• If a female marries before the age of fifteen and separates from her spouse before the age of eighteen, she is entitled to a divorce as per the divorce laws in India.
  • The woman may apply for a divorce with legal consultation after a year of no cohabitation and the husband’s failure to make the court-ordered support payments.

Grounds For Divorce under Dissolution of Muslim Marriage Act 1939

The Dissolution of Muslim Marriage Act, 1939, specifies the following grounds for divorce for Muslims in India.

  • The husband’s whereabouts had been unknown for the past four years.
  • The husband has neglected to care for his wife for at least two years.
  • The spouse spent at least seven years behind bars.
  • The partner is unable to carry out his marital obligations.
  • If a girl gets married before becoming fifteen and decides to get divorced before turning eighteen as per the divorce laws in India.
  • The husband exhibits bad behavior.

The following grounds for divorce are listed in the Indian Divorce Act of 1869:

  • Infidelity.
  • Conversion to a new religion.
  • At least two years before the divorce, one of the couples had leprosy, a communicable venereal disease or mental disorder.
  • Has not been seen or heard from in at least seven years can lead to separation as per divorce laws in India.
  • Disobedience to the restoration of matrimonial rights for at least two years.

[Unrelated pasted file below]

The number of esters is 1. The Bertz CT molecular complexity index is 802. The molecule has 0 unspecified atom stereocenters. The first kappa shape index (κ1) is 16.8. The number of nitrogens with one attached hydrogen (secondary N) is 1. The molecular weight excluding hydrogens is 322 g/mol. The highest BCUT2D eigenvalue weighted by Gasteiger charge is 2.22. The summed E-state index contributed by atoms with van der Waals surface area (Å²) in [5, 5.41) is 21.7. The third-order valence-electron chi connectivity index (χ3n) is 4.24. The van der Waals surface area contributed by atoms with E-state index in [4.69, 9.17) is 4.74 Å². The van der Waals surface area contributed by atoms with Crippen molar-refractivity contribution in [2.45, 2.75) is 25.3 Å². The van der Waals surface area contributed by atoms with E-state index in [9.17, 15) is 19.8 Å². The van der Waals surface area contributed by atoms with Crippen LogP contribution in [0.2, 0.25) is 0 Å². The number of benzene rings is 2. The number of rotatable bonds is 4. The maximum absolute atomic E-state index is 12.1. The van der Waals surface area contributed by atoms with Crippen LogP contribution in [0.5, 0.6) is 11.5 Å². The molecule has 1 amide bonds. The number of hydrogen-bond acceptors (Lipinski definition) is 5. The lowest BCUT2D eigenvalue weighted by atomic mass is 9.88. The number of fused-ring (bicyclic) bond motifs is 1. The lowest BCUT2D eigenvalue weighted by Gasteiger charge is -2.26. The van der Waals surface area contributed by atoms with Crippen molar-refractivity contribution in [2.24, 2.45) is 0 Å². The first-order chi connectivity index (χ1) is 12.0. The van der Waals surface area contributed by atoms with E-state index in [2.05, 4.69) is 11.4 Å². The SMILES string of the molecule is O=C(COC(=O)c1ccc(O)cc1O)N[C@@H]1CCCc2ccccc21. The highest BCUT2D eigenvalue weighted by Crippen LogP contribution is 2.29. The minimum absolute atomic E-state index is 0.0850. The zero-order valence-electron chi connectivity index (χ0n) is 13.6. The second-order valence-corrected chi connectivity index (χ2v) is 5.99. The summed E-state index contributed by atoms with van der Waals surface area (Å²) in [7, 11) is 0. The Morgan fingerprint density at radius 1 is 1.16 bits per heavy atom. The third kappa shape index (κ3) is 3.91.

• Inflicting cruelty and producing mental pain of which can be hazardous to one’s health and life.
  • A divorce can be requested based on rape, sodomy, or bestiality by the wife.

Parsi Marriage and Divorce Act of 1936: Grounds for Divorce (Amendment 1988)

  • A seven-year absence without interruption.
  • Pregnancy by a man other than the husband provided the husband was unaware of the occurrence at the time of marriage and did not engage in sexual activity after learning of the condition as deciphered by divorce laws in India.
  • Failing to consummate a marriage within a year. 
  • Insanity is if the other spouse was unaware of the fact at the time of the marriage and the divorce was filed within three years of the marriage. Within two years of the end of the marriage, the divorce must be filed with consultation from a divorce lawyer.
  • Any grave sexual offense, including adultery, bigamy, fornication, rape, and others; 
  • Cruel behavior; 
  • Giving the wife a venereal disease or forcing her into prostitution is prohibited as per divorce laws in India.
  • Seven years or more behind bars. 
  • Two years or more of desertion ;
  • Unable to live together again after receiving a maintenance order or a court-ordered separation.

Conclusion

Significant changes in divorce laws in India have occurred during the past ten years, according to Indian society. However, there are diverse views on divorce throughout India. 

Even though divorce is now a more often used phrase than it ever was, our culture has not accepted it as it should. The individual seeking divorce and who wants to understand the laws related to it should seek legal consultation so that they can take proper action.

Understanding Family Law in India is a complex task, and one must take help from a professional lawyer for speedy disposal of disputes.

Bhavya Choudhary

Written by

Bhavya Choudhary